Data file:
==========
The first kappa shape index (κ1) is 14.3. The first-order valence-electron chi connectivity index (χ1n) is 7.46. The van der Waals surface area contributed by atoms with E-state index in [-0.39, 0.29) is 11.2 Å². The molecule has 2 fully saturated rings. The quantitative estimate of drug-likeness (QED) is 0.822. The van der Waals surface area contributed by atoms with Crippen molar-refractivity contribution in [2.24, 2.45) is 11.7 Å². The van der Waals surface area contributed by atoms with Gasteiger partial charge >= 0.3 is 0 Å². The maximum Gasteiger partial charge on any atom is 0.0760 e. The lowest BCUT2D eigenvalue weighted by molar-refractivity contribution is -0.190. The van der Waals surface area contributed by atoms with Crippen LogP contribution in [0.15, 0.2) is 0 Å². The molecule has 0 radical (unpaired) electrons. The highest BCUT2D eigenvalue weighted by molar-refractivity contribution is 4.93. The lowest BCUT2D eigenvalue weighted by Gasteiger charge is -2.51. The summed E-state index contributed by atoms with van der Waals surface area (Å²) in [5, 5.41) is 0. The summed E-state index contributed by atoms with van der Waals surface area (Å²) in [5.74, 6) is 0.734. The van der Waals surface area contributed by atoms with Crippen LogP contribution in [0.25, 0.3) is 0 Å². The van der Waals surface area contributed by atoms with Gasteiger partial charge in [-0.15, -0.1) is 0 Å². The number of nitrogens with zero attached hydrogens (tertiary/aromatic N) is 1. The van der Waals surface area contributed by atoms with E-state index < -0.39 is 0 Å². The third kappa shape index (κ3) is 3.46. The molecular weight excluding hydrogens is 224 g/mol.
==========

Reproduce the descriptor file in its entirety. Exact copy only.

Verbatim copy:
The first kappa shape index (κ1) is 14.3. The first-order valence-electron chi connectivity index (χ1n) is 7.46. The van der Waals surface area contributed by atoms with E-state index in [-0.39, 0.29) is 11.2 Å². The molecule has 2 fully saturated rings. The quantitative estimate of drug-likeness (QED) is 0.822. The van der Waals surface area contributed by atoms with Crippen molar-refractivity contribution in [2.24, 2.45) is 11.7 Å². The van der Waals surface area contributed by atoms with Gasteiger partial charge >= 0.3 is 0 Å². The maximum Gasteiger partial charge on any atom is 0.0760 e. The lowest BCUT2D eigenvalue weighted by molar-refractivity contribution is -0.190. The van der Waals surface area contributed by atoms with Crippen LogP contribution in [0.15, 0.2) is 0 Å². The molecule has 0 radical (unpaired) electrons. The highest BCUT2D eigenvalue weighted by molar-refractivity contribution is 4.93. The lowest BCUT2D eigenvalue weighted by Gasteiger charge is -2.51. The summed E-state index contributed by atoms with van der Waals surface area (Å²) in [5, 5.41) is 0. The summed E-state index contributed by atoms with van der Waals surface area (Å²) in [5.74, 6) is 0.734. The van der Waals surface area contributed by atoms with Crippen LogP contribution in [0.25, 0.3) is 0 Å². The van der Waals surface area contributed by atoms with Gasteiger partial charge in [-0.15, -0.1) is 0 Å². The number of nitrogens with zero attached hydrogens (tertiary/aromatic N) is 1. The van der Waals surface area contributed by atoms with E-state index < -0.39 is 0 Å². The third kappa shape index (κ3) is 3.46. The molecular weight excluding hydrogens is 224 g/mol.